As phones have become smarter, they’ve progressively become better at figuring out what we like and giving us more of that. Curated advertisements and news recommendations are hardly a novel concept, but they’ve become eerily accurate in recent years. It’s an experience we’re all too familiar with—we have an innocent conversation about cat food somewhere near our phones, and suddenly we’re flooded with cat food ads on Instagram. Often, it seems that even a cursory Google search of a random topic one time is enough to convince the entire internet that I am interested in exclusively that topic and nothing else.
While these nearly omniscient forms of advertising can be invasive and even predatorial, targeted content doesn’t always have such ill intent. I find features like Google’s “Feed”—a constantly updating source of information and current news on topics that I’m personally invested in—to be really positive applications of this technology, allowing me to easily stay up to date with a curated feed of what matters to me. The same goes for “Google News,” which initially flooded me with tabloid pieces but has since learned I’m far more interested in the latest Android news than whatever celebrity divorce happened this week.
These types of curated feeds may be a great way to get the information you care about, but they have one unforgivable problem: spoilers. Frankly, I’m not remotely surprised my phone has figured out I’m a big Marvel fan and an even bigger Game of Thrones fan. Whether these algorithms have figured this out from my search feed, actual conversations or purchase history (and who knows from what other sources they are finding information about me from), the fact is that they’ve decided to send every other article on either topic my way.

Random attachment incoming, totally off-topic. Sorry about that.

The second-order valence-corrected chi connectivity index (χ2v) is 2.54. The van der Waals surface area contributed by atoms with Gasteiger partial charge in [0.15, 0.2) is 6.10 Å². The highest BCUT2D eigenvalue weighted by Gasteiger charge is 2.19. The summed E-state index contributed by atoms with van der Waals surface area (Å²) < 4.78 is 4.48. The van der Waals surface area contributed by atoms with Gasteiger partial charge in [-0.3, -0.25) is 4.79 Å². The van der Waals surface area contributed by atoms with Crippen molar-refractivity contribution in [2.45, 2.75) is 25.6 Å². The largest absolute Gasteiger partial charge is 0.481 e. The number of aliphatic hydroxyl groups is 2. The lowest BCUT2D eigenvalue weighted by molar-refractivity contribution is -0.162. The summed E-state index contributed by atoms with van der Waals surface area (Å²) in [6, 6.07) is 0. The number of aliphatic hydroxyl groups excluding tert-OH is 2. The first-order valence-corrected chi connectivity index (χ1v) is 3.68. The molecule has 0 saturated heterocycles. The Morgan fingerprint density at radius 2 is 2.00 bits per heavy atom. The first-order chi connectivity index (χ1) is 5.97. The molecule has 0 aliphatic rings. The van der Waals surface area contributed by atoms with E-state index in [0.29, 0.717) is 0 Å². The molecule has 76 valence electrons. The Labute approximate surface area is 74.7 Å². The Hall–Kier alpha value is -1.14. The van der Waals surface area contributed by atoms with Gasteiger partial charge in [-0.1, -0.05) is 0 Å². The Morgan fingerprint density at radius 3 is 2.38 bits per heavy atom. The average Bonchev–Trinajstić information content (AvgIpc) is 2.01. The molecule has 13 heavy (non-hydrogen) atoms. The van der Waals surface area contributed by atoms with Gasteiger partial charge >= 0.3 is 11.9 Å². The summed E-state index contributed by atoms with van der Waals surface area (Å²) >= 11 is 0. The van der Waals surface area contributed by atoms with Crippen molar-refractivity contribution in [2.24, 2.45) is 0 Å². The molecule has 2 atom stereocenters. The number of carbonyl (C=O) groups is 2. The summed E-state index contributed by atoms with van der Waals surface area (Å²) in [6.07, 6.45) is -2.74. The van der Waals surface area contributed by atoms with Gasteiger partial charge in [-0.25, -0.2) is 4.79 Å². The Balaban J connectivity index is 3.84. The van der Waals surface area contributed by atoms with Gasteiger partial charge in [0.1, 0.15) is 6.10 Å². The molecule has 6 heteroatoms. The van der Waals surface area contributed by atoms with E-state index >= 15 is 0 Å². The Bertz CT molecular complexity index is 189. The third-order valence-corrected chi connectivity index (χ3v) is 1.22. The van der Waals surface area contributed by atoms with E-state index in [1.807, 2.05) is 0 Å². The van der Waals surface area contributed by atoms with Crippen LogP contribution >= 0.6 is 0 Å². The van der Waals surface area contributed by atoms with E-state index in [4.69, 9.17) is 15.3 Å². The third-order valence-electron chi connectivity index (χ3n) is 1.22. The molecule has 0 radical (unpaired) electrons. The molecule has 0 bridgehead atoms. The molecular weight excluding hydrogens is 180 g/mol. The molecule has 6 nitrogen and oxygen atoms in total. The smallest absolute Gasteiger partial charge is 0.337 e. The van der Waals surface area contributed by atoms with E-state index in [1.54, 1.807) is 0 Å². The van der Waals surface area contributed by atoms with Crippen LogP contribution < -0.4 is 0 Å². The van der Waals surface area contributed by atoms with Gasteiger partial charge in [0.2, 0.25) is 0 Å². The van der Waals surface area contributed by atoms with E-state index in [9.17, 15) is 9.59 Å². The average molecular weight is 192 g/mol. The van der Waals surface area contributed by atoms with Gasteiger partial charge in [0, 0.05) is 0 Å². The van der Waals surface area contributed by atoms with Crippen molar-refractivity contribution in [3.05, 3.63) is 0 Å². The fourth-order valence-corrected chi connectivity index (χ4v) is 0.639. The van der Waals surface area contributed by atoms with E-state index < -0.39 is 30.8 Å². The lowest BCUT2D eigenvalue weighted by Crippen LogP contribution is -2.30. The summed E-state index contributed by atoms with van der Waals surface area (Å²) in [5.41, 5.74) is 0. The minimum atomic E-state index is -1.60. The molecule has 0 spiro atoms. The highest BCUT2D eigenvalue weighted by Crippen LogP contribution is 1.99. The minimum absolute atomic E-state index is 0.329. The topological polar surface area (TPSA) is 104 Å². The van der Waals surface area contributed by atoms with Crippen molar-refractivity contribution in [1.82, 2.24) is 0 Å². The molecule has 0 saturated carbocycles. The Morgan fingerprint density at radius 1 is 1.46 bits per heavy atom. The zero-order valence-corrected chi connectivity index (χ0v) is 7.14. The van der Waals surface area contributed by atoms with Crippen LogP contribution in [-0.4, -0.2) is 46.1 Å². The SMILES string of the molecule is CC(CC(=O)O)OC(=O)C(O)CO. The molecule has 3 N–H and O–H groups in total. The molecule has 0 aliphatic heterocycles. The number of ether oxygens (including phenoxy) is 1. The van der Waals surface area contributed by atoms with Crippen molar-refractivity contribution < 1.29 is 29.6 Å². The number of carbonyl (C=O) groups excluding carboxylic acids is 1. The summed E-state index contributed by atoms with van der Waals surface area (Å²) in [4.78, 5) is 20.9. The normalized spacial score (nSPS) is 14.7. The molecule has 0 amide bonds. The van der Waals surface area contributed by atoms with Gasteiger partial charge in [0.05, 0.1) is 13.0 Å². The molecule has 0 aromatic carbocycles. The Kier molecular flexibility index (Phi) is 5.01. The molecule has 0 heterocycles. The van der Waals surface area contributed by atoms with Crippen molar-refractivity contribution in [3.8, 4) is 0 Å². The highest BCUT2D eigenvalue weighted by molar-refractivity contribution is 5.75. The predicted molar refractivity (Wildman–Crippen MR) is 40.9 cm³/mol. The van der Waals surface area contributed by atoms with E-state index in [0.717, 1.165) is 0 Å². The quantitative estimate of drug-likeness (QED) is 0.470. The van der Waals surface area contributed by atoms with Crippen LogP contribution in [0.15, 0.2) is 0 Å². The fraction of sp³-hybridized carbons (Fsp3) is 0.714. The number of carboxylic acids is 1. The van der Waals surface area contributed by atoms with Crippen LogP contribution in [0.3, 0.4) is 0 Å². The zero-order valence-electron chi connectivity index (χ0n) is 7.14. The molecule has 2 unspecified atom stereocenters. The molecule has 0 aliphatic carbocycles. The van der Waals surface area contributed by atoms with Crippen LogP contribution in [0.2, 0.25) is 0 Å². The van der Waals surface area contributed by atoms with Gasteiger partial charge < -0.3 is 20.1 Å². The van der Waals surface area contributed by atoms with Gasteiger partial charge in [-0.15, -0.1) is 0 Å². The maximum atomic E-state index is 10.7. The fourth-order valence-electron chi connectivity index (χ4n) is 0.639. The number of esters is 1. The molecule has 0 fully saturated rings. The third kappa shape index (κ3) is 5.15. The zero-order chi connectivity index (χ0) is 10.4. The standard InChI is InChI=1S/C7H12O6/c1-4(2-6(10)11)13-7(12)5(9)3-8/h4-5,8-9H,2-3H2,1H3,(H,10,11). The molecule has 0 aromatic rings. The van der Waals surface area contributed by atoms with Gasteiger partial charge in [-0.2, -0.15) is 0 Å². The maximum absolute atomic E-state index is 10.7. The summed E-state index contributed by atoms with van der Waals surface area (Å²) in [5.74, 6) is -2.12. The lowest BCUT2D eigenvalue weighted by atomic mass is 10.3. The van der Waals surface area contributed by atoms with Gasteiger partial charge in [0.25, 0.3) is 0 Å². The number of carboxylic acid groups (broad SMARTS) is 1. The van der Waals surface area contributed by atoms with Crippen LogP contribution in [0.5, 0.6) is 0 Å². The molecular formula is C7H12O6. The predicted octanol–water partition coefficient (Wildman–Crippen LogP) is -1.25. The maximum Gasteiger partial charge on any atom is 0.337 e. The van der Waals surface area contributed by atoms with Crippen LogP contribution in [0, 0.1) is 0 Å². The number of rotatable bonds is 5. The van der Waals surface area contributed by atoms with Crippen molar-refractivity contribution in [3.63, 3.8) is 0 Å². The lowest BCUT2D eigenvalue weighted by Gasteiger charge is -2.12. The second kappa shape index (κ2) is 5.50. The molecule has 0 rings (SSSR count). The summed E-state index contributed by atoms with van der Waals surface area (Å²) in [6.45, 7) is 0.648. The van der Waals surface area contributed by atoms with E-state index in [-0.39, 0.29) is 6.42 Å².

While I’m usually happy to read these, not every news source is as responsible as it should be, and these articles often contain spoilers in the titles and thumbnails. The result is that my news feed, once a happy place to explore my favorite things, has become a virtual minefield that I desperately avoid.
Ironically, Google has done such a great job determining what I like that they’ve rendered their own service essentially unusable for me.
I am also not being paranoid. Nearly one year ago, "Avengers: Infinity War" came to theaters as one of the most anticipated movies of all time. Like every other Marvel fan, I planned on seeing the movie on release day and
avoided any place that might have spoilers like the plague. However, I just so happened to swipe into my Google feed while in the car on the way the film, only to be met with a headline saying “YOU WON’T BELIEVE WHAT CHARACTER IS BACK IN 'INFINITY WAR,'” with a wonderful thumbnail showing exactly what character would’ve totally surprised me.
This year, with the final season of "Game of Thrones" having a significant amount of plot details leaked, and the next chapter in the "Avengers" saga coming this week, I’m almost too paranoid to touch my phone. Until both have come and gone, I’ll be putting my curated feeds on hold while I try not to think about how easy it’d be for an $800 billion dollar company to figure out how to stop more spoilers.
Contact Caio Brighenti at firstname.lastname@example.org.